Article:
One of Us: Christine Hoffman


Christine Hoffman first moved to the Jacksonville area as a small child when her father was transferred to Naval Station Mayport. She returned to the Beaches in 1992 and after going away to college and beginning her career, she returned permanently to Jacksonville Beach in 2002. She now serves as a Jacksonville Beach city councilor and executive director of the Beaches Area Historical Society – roles that have strengthened and deepened her roots in the Beaches community.

You’re currently running for re-election to the Jacksonville Beach City Council. What prompted you to seek public office and what do you hope to accomplish if re-elected?

When I first ran in 2012, there were quite a few openings due to term limits. I saw it as a great opportunity to jump in with both feet to help steer the direction of the city. As citizens, we seem to get so much more engaged in presidential politics, when in reality things like roads, trash collection, public safety and electricity are local issues! Jacksonville Beach is in very good shape, financially. We’ve been able to lower the property tax rate, keep our pensions healthy and run a good, tight city budget while maintaining the quality of life and service levels that our citizens expect. My ambition for the next four years is to really start to see the potential that we have, particularly in our downtown area.

What do you think are the key issues facing Beaches residents that you could impact on the city council?

In the big picture, public safety, economic impacts and quality of life are overarching. Making sure our citizens feel and are safe, keeping the cost of living low and ensuring that this is a great place to live are all important. But everyone approaches those things differently. I believe that a strong housing market and business community will make this an even better place to live, bring in better retail and restaurants and increase quality tourism. In particular, I want to make sure we invest in purposeful ways in our downtown area to bring in the types of businesses that we want to see and to elevate the image of the area throughout the region.

What do you enjoy most about your role as executive director of the Beaches Area Historical Society?

We have a very small staff so everyone wears many different hats. I love that every day is different. I could be walking the park talking about future plans, helping an exhibit committee hang panels, setting up for a chapel concert or working with one of my board committees on the future of the organization. It’s been really fun to wake up a sleepy little museum in the past two years. There is always something going on here and I’m so proud to see the community coming out, getting excited about the history, art and culture that we are offering here!

You have a long association with the American Cancer Society. How did you first become involved with the organization and what are some of the roles you’ve held with ACS?

When I was a sophomore in college, my mom was diagnosed with breast cancer. I spent the summer home from school going to chemo appointments, wig shopping and keeping her company through her fight. When I got back to Gainesville that fall, I went to the ACS office and asked how I could get involved. Amazingly, they put me right to work arranging services for cancer patients and staffing an office at the Shands Cancer Center. Not only was I giving back, but little did I know I was also building my resume.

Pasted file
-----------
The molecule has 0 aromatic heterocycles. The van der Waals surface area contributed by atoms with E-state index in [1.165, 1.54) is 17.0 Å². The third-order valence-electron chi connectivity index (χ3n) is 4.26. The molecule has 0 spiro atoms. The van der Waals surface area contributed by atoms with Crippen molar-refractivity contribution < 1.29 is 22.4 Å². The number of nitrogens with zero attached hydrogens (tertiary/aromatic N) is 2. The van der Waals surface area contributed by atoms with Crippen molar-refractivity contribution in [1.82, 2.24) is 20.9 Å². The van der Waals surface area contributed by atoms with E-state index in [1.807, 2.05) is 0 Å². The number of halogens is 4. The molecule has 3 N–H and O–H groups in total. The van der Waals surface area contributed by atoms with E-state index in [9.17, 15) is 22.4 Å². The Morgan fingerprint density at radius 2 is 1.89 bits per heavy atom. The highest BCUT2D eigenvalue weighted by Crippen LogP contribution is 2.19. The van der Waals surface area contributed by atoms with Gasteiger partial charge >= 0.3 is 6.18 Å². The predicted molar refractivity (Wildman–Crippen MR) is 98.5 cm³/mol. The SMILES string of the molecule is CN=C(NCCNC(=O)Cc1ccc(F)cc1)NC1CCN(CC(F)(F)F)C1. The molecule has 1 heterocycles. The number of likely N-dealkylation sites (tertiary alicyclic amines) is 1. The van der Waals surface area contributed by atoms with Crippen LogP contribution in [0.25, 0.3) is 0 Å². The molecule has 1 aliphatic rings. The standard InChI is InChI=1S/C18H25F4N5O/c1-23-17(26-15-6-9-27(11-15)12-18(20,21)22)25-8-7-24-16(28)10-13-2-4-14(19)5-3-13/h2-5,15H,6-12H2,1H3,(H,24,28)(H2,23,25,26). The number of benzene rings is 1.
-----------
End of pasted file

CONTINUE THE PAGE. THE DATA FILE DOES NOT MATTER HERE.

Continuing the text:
When I graduated with a political science degree, the staff at ACS told me about an advocacy position in Tallahassee. I jumped on the chance to help impact statewide policy, particularly on tobacco issues. During my first two years there, I was part of creating a campaign to make all restaurants and workplaces smoke-free. I left ACS to become the North Florida field director of Smoke Free for Health, a ballot initiative on the 2002 ballot. We won resoundingly and you no longer hear “smoking or non” when you go into a restaurant! When that campaign concluded, I was recruited to move back to work in the Jacksonville Beach office of ACS. I served as the executive director for four years, covering St. Johns, Nassau and the Beaches. I lost my mom in 2008 after she fought cancer for 11 years. She was the strongest person I know and I admire her and miss her every day. 

Are there other charitable/civic organizations with which you’re involved?

When I left the American Cancer Society, I decided I wanted to be involved in a local, more grassroots organization. I joined the board of BEAM in 2009 as the fundraising chair and was very excited to be a part of their 25th anniversary of serving the community. As part of that, we founded the “Beach Ball” and raised over $60,000 each year, for the first three years. Considering the economy at the time, that was a great feat and huge for BEAM. Two years ago, I joined the Rotary Club of Jacksonville, Oceanside. I chair the community service committee and through that, we’ve gotten involved in projects for all the great organizations at the beach, including Mission House, BEAM, Beaches Habitat, Beaches Community Kitchen, Beaches Fine Arts Series and the USO. This summer, we are putting on the first annual “Beaches Health Jam.” We wanted to bring the St. Vincent’s Mobile Health Unit to the Beaches area and the three area Rotary Clubs joined forces to create an entire community event that will have music, games, information, health screenings, dancing and more.

How do you enjoy spending your free time?

Free time? I don’t understand the question! Truly my passion beyond serving my community is travel. I’m always planning and saving up for a trip and have been able to go to Cuba, the Middle East, India, South Africa, Europe, Thailand, etc. One of my favorite trips was a cross-country road trip with my sister. We have a beautiful country and I don’t think enough people know or fully appreciate that!